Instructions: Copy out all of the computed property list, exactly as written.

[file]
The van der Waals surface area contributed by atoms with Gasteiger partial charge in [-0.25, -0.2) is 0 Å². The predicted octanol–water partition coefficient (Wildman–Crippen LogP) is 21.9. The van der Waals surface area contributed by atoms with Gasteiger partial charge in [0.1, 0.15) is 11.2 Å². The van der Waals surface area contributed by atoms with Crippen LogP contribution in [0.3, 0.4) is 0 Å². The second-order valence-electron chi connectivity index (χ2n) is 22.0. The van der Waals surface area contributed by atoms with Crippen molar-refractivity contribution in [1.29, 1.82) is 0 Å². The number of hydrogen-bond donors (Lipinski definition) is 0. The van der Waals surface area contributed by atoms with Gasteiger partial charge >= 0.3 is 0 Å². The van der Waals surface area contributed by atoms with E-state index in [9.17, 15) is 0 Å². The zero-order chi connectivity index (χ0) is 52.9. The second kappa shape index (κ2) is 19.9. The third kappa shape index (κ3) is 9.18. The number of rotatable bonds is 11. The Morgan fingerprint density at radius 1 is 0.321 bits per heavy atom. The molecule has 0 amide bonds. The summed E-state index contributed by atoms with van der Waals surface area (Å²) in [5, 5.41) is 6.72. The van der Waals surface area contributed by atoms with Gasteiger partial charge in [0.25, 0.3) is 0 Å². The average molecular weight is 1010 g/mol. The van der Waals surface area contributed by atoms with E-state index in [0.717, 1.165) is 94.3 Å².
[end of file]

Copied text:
The van der Waals surface area contributed by atoms with Gasteiger partial charge in [-0.25, -0.2) is 0 Å². The predicted octanol–water partition coefficient (Wildman–Crippen LogP) is 21.9. The van der Waals surface area contributed by atoms with Gasteiger partial charge in [0.1, 0.15) is 11.2 Å². The van der Waals surface area contributed by atoms with Crippen LogP contribution in [0.3, 0.4) is 0 Å². The second-order valence-electron chi connectivity index (χ2n) is 22.0. The van der Waals surface area contributed by atoms with Crippen molar-refractivity contribution in [1.29, 1.82) is 0 Å². The number of hydrogen-bond donors (Lipinski definition) is 0. The van der Waals surface area contributed by atoms with Gasteiger partial charge >= 0.3 is 0 Å². The van der Waals surface area contributed by atoms with E-state index in [9.17, 15) is 0 Å². The zero-order chi connectivity index (χ0) is 52.9. The second kappa shape index (κ2) is 19.9. The third kappa shape index (κ3) is 9.18. The number of rotatable bonds is 11. The Morgan fingerprint density at radius 1 is 0.321 bits per heavy atom. The molecule has 0 amide bonds. The summed E-state index contributed by atoms with van der Waals surface area (Å²) in [5, 5.41) is 6.72. The van der Waals surface area contributed by atoms with Gasteiger partial charge in [0.25, 0.3) is 0 Å². The average molecular weight is 1010 g/mol. The van der Waals surface area contributed by atoms with E-state index in [0.717, 1.165) is 94.3 Å².